The Netherlands reaches agreement with China on fireworks

The Netherlands reaches agreement with China on fireworks

It has become easier for the Netherlands to keep illegal and unsafe fireworks off the market. State Secretary Joop Atsma (Ministry of Infrastructure and the Environment) signed an agreement today, Wednesday, 16 November, to improve the cooperation between Dutch and Chinese inspectors. The agreement pertains to the exchange of information and agreements on control and law enforcement between Chinese and Dutch inspectors.

State Secretary Atsma: “This agreement intensifies the already good collaboration and mutual trust between China and the Netherlands in the area of fireworks. We want to ensure that as few as possible substances and products which are harmful for both people and the environment find their way onto the Chinese, Dutch and European markets.”

The Netherlands is a big importer of Chinese fireworks. In 2010 some 55,000 tons of Chinese fireworks came onto the European market via the port of Rotterdam. The Netherlands has been working with the Chinese inspection service (AQSIQ) since 2008 to keep ‘sub-standard’ fireworks off the market. This has led to a decrease in the import of certain types of illegal fireworks from China. The agreement signed today should further improve the success rate. Because, in the span of four years, the number of injuries during the New Year’s celebrations in the Netherlands has fallen from more than 1,100 to 710. The amount of damage caused through the misuse of fireworks has also fallen from 43 million euros to 10 million. This has been accomplished while the trade in fireworks between the Netherlands and China has grown to 75 million euros in 2010.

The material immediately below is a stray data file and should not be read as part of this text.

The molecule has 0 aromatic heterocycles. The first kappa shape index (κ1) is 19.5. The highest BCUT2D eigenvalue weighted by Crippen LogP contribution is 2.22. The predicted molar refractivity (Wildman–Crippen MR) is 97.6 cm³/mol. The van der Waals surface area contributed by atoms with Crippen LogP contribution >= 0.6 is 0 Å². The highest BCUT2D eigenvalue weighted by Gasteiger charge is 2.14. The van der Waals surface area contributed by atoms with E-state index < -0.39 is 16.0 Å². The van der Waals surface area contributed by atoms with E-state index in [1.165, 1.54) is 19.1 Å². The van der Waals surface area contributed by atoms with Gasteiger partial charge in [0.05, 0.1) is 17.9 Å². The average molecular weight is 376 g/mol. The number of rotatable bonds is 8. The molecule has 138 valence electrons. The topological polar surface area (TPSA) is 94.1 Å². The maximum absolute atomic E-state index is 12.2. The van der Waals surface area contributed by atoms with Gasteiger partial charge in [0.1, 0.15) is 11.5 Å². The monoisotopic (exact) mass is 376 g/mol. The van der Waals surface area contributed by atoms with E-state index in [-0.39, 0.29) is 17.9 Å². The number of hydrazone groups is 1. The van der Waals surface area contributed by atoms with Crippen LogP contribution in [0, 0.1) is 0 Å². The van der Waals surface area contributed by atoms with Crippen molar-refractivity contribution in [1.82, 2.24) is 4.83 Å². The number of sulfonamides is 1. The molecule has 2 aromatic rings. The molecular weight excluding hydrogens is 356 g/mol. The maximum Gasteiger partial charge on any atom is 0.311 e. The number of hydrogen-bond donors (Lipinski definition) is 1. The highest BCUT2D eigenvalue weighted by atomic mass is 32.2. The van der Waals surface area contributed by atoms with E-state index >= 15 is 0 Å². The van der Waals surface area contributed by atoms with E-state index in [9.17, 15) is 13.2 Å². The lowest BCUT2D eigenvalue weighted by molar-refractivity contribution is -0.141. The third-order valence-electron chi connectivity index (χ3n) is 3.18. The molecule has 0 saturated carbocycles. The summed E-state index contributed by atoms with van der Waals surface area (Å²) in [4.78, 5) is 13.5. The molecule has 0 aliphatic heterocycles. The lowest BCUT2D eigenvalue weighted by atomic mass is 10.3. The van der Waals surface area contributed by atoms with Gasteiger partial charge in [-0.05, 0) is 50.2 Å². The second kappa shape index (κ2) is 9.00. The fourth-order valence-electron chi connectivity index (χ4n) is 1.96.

The agreement is being signed by the AQSIQ (Administration of Quality Supervision, Inspection and Quarantine), which is responsible for enforcing the standards for the quality of products that are imported into and exported from China, and VI and IVW, which are responsible for the environmental and safety requirements that are set for products and goods that are imported into and exported from Rotterdam – and therefore Europe. Through the early exchange of information and collaboration, the necessary supervision can be concentrated in the most effective place in the chain, thus limiting double inspections. In this way, efficient trade between the Netherlands and China is guaranteed and substances and products that are harmful for people and the environment are prevented from entering the Chinese and Dutch markets.

The agreement also opens the door to collaboration in other areas. State Secretary Atsma: “There are an increasing number of environmental requirements for things such as energy-related products – electronics for instance. The majority of these products are made in China. I am glad that China and the Netherlands are together exploring the possibilities for further collaboration.” The certification and packaging for the transport of dangerous substances are also a part of the agreement.

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